Posts with ‘ErinRobinson’ Tag

Puzzle Bots

By: Derek Yu

On: May 14th, 2010

Puzzle Bots

In Erin Robinson’s latest game, Puzzle Bots, you control a team of small robots as they go on adventures in and around Dr. Hugo’s factory. It’s a spiritual sequel, or commercial upgrade ($15), to Erin’s freeware adventure game Nanobots, which comes recommended, and is being published by Dave Gilbert’s Wadjet Eye Games (best known for The Shivah and The Blackwell series). This game was put together by people who love the adventure game genre and it shows.

So I was critical of Wadjet Eye’s Emerald City Confidential because I felt it pandered too much to a casual audience. Well, I do think Puzzle Bots is also aimed at a more casual crowd, too – while there are some tricky puzzles at the end, the majority of the game is pretty easy, and made easier by the lack of inventory and a generous hint system (which inexplicably has a recharge period that is very short). Also, each of the robots can only perform a single action, instead of having two like in Nanobots. That said, I wasn’t really bothered by it. Whereas ECC felt quite intrusive with its hand-holding, in Puzzle Bots it’s mostly handled within character. Makes a big difference.

And I did really like the characters in this game. The humans are cartoony and somewhat archetypal but have enough nerdy, game-informed quirks to make them endearing. The voicework is consistently good. The robots did not feel quite as fleshed out as the ones in Nanobots personality-wise, but were nonetheless cute and chirpy and pretty hard not to like.

The consistent humor, the interaction between the humans and the robots, the play on differences not only in physical scale but how humans/robots see the world, and the way the story unfolds as it’s passed between these two groups, is what really makes Puzzle Bots shine. As someone who thinks highly of challenge and mechanical depth, I’m almost loathe to say it, but I think the game’s non-intrusive casualness is actually a selling point for this game, because I was eager to watch the story unfold in a timely manner. Which isn’t to say that the puzzles aren’t interesting – there are some clever ideas (especially later on) and it’s fun to make the robots work together. It’s just easy, that’s all, and that kind of jives with the game’s pacing.

Technically, the game has some hiccups. The animation, especially for the humans, feels jerky – the number of frames used would be adequate for pixel art, but is jarring for large, hand-drawn characters (I did appreciate how large the sprites were). There also aren’t enough facial animations, so you’ll see disparity between what’s being said and how the characters are talking. The robots, which are smaller, animate more smoothly than the humans but also have some weird moments when they’ll slide across the screen in a straight line instead of hopping, flipping, or whatever else they should be doing. Finally, there are some places where characters or the environment interact in a way that is slightly counterintuitive to either reality or the puzzle at hand.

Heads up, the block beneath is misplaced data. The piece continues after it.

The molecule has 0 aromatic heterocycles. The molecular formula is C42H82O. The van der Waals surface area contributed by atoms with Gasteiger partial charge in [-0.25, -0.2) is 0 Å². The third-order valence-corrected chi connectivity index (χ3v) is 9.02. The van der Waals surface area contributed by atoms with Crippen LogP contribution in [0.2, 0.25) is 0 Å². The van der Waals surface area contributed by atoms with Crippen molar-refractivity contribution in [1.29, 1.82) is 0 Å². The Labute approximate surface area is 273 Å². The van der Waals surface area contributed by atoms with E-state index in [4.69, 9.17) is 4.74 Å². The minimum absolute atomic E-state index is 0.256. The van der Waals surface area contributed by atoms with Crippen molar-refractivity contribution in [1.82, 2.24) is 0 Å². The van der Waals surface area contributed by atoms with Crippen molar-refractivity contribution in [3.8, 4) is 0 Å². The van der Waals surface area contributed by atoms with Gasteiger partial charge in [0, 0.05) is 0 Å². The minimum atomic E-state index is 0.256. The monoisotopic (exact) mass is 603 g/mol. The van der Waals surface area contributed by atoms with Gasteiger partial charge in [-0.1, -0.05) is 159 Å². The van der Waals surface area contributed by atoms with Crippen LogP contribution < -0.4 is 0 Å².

Nanobots is a really fun adventure game, and this extends on it in a lot of ways that fans of that game will appreciate. The mediocre animation, technical issues, and too-compressed story makes Puzzle Bots feel kind of rough, but the creator’s personality and enthusiasm comes through crystal clear, which is the most important thing for this indie game (and I’ll take roughness over slick-to-a-fault any day). It’s lighthearted, fun, and very charming. I hope it does well because it’d be great to see the ‘bots (who are, DAWWW, way too cute) continue their adventures.

TIGdb: Entry for Puzzle Bots

Trailers A-Go-Go

By: Derek Yu

On: July 15th, 2009

Canadian animator, illustrator, and cartoonist Michel Gagné and the programming team at FuelCell have released a new trailer for Gagne’s upcoming XBLA game, Insanely Twisted Shadow Planet. (Source: Tim, via

A trailer for Death Party aka Shotgun Ninja II aka the sequel to my favorite cactus game.

Finally, here’s a sneak peak Erin Robinson’s Puzzle Bots, the sequel to her popular adventure game Nanobots. The game is being made in collaboration with Dave Gilbert of Wadjet Eye Games (The Shivah, The Blackwell Legacy), and also includes pixel art by Ishi (Treasure Treasure).

GDC/IGS Videos

By: Derek Yu

On: May 6th, 2009

For those who were unable to attend, and those who want to relive the magic: